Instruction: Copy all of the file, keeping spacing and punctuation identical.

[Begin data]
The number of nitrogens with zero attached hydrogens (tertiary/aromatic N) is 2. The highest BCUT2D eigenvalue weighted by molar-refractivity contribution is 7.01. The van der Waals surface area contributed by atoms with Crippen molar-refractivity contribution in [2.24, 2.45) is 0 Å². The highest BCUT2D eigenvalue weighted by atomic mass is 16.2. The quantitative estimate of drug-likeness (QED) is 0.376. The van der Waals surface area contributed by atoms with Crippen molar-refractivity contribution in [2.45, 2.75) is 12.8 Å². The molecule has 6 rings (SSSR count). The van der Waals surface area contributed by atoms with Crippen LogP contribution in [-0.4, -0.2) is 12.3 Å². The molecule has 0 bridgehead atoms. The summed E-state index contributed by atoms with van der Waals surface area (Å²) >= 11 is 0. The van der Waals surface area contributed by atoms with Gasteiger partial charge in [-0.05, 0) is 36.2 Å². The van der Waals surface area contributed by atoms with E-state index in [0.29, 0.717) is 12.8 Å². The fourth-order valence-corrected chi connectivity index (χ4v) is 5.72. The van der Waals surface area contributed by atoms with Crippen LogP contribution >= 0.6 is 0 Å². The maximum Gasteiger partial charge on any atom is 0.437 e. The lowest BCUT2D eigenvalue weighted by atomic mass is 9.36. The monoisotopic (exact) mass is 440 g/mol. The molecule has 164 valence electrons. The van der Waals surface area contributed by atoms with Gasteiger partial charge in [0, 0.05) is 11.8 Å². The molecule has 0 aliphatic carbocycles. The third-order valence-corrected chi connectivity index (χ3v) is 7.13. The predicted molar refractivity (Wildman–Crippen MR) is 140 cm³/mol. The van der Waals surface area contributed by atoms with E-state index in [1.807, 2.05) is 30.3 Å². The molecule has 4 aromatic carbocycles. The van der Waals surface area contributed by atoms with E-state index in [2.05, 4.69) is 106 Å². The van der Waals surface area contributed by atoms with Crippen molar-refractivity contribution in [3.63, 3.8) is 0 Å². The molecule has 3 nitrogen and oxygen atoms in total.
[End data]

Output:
The number of nitrogens with zero attached hydrogens (tertiary/aromatic N) is 2. The highest BCUT2D eigenvalue weighted by molar-refractivity contribution is 7.01. The van der Waals surface area contributed by atoms with Crippen molar-refractivity contribution in [2.24, 2.45) is 0 Å². The highest BCUT2D eigenvalue weighted by atomic mass is 16.2. The quantitative estimate of drug-likeness (QED) is 0.376. The van der Waals surface area contributed by atoms with Crippen molar-refractivity contribution in [2.45, 2.75) is 12.8 Å². The molecule has 6 rings (SSSR count). The van der Waals surface area contributed by atoms with Crippen LogP contribution in [-0.4, -0.2) is 12.3 Å². The molecule has 0 bridgehead atoms. The summed E-state index contributed by atoms with van der Waals surface area (Å²) >= 11 is 0. The van der Waals surface area contributed by atoms with Gasteiger partial charge in [-0.05, 0) is 36.2 Å². The van der Waals surface area contributed by atoms with E-state index in [0.29, 0.717) is 12.8 Å². The fourth-order valence-corrected chi connectivity index (χ4v) is 5.72. The van der Waals surface area contributed by atoms with Crippen LogP contribution >= 0.6 is 0 Å². The maximum Gasteiger partial charge on any atom is 0.437 e. The lowest BCUT2D eigenvalue weighted by atomic mass is 9.36. The monoisotopic (exact) mass is 440 g/mol. The molecule has 164 valence electrons. The van der Waals surface area contributed by atoms with Gasteiger partial charge in [0, 0.05) is 11.8 Å². The molecule has 0 aliphatic carbocycles. The third-order valence-corrected chi connectivity index (χ3v) is 7.13. The predicted molar refractivity (Wildman–Crippen MR) is 140 cm³/mol. The van der Waals surface area contributed by atoms with E-state index in [1.807, 2.05) is 30.3 Å². The molecule has 4 aromatic carbocycles. The van der Waals surface area contributed by atoms with E-state index in [2.05, 4.69) is 106 Å². The van der Waals surface area contributed by atoms with Crippen molar-refractivity contribution in [3.63, 3.8) is 0 Å². The molecule has 3 nitrogen and oxygen atoms in total.